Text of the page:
Monday, August 24, 2009

Idea Theft

I suspect the topic of plagiarism or idea theft is common among authors, especially in this day of computers and scanners, but how common is it and how much should authors be concerned about it?

I have to admit, I think at times I’m a bit of a Pollyanna (although I prefer to call it optimism). I really like to think the best of people, especially those who call themselves professionals (you would think in this age of Bernie Madoff I would learn). More than that though, I suspect when it comes to agents and publishers, few have the time or the inclination to steal an idea if the project submitted is good enough on its own (and I’ve certainly blogged about this before). But what about authors? Can you trust your critique group or the contests you’re submitting to? I know there are horror stories out there, there are always horror stories, but how often does it really happen and how much do you have to worry about it?

The reason I’m writing about this today is because one of you wants to know specifically about contests: “Recently, I sent in the first chapter of my newest project, something out of my norm, and my crit partners were wild about it. When I told them I planned to enter it in a few contests, several of them were vehement that I not. When I asked why (our typical use for the contests is to get a read on what people think), they were concerned that the idea – the spin – was something new and different, and putting it out there for contests would leave it open to idea stealing.”

Here’s the catch: an idea is not copyrightable, so yes, someone could steal your idea, but what really matters in the end is the execution. If your idea is brilliant, but you aren’t able to execute it as brilliantly, it’s not brilliant. Does that give others permission to steal the idea? Certainly not, and I would never condone stealing someone’s idea. What I do want to do instead though is challenge you to actually define “idea” when it comes to your book. Is the idea simply that you are writing a fantasy featuring elves or is it the entire breakdown of the story? For example, I know for a fact that there are or have been three knitting mystery series published. Does the simple fact that they are knitting mysteries make that an idea that’s now stolen or is it how the knitting mystery plays out that’s really the idea? Does the idea also include the setting and the characters? The reason I ask these questions is because frequently I’ll hear authors complain that someone else has stolen their idea when the idea is really a simple one-sentence description, and I truly believe that the idea or success is what you do with that description, not the description itself. Let’s take Harry Potter, for example: the idea of Harry Potter (in my mind) is an orphan boy who learns he’s a wizard and is sent to wizard boarding school. It’s the execution of the idea that makes it Harry Potter and not just another paranormal YA.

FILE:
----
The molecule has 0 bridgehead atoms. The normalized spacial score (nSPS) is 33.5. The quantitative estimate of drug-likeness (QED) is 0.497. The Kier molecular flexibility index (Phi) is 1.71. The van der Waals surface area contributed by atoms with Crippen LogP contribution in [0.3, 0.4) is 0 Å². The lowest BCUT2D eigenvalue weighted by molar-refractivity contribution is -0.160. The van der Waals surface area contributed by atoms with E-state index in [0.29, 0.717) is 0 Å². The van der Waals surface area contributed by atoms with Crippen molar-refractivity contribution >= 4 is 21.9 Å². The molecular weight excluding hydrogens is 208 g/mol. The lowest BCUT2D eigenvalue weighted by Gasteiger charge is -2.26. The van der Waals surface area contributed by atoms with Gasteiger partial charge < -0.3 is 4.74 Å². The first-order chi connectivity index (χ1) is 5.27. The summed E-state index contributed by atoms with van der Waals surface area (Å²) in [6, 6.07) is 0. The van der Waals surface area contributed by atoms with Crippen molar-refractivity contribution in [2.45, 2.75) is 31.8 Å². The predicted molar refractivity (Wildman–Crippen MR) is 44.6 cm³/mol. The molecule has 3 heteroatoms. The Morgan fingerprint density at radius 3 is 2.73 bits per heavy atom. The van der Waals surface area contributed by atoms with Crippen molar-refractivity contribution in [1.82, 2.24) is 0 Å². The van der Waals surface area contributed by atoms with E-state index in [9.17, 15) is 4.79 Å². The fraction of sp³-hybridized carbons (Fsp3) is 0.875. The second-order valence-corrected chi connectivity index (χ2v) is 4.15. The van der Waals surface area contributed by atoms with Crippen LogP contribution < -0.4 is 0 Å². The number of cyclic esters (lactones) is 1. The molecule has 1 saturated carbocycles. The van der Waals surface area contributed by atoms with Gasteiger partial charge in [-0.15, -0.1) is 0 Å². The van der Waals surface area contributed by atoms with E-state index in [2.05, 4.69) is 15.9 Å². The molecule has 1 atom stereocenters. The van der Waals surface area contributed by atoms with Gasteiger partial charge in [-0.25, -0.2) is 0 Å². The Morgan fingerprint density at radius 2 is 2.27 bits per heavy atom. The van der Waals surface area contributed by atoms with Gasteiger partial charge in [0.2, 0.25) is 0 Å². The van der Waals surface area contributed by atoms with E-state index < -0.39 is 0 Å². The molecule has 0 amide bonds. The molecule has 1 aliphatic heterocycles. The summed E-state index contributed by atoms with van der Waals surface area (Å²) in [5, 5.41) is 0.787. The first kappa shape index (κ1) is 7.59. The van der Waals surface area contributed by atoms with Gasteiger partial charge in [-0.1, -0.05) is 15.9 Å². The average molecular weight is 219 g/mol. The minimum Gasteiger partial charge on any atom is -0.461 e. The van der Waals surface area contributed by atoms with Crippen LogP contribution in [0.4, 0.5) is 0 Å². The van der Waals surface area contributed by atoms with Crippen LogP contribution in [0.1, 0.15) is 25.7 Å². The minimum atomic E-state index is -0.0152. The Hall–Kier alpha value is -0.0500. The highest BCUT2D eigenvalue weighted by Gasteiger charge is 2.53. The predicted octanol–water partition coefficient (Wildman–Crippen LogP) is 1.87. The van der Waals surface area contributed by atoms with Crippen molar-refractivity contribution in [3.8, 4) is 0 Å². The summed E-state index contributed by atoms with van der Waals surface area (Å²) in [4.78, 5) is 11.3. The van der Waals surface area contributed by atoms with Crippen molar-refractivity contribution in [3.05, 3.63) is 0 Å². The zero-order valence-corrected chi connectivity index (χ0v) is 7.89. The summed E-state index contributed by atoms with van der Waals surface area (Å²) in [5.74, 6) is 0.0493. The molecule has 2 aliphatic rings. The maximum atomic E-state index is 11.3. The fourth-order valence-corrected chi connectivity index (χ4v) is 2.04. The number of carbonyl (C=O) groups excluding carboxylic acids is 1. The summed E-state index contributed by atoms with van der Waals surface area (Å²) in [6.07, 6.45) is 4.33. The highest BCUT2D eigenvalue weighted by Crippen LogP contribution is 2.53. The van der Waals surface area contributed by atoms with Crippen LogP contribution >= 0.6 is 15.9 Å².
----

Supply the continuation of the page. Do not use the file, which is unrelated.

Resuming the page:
Okay, I severely digressed and maybe oversimplified. I guess what I’m trying to say is that I don’t think you need to worry about ideas being stolen. Instead I think you need to focus on making the execution of your idea more brilliant than anyone else could ever make their execution. And as for whether or not you need to worry about contests, I think that’s a personal decision. I’ve never heard of anyone stealing ideas from contests, but I don’t know that I necessarily would hear of that. Certainly the more people you show your work to the greater the likelihood that it could be stolen. Frankly though, I think it’s unlikely.

Jessica

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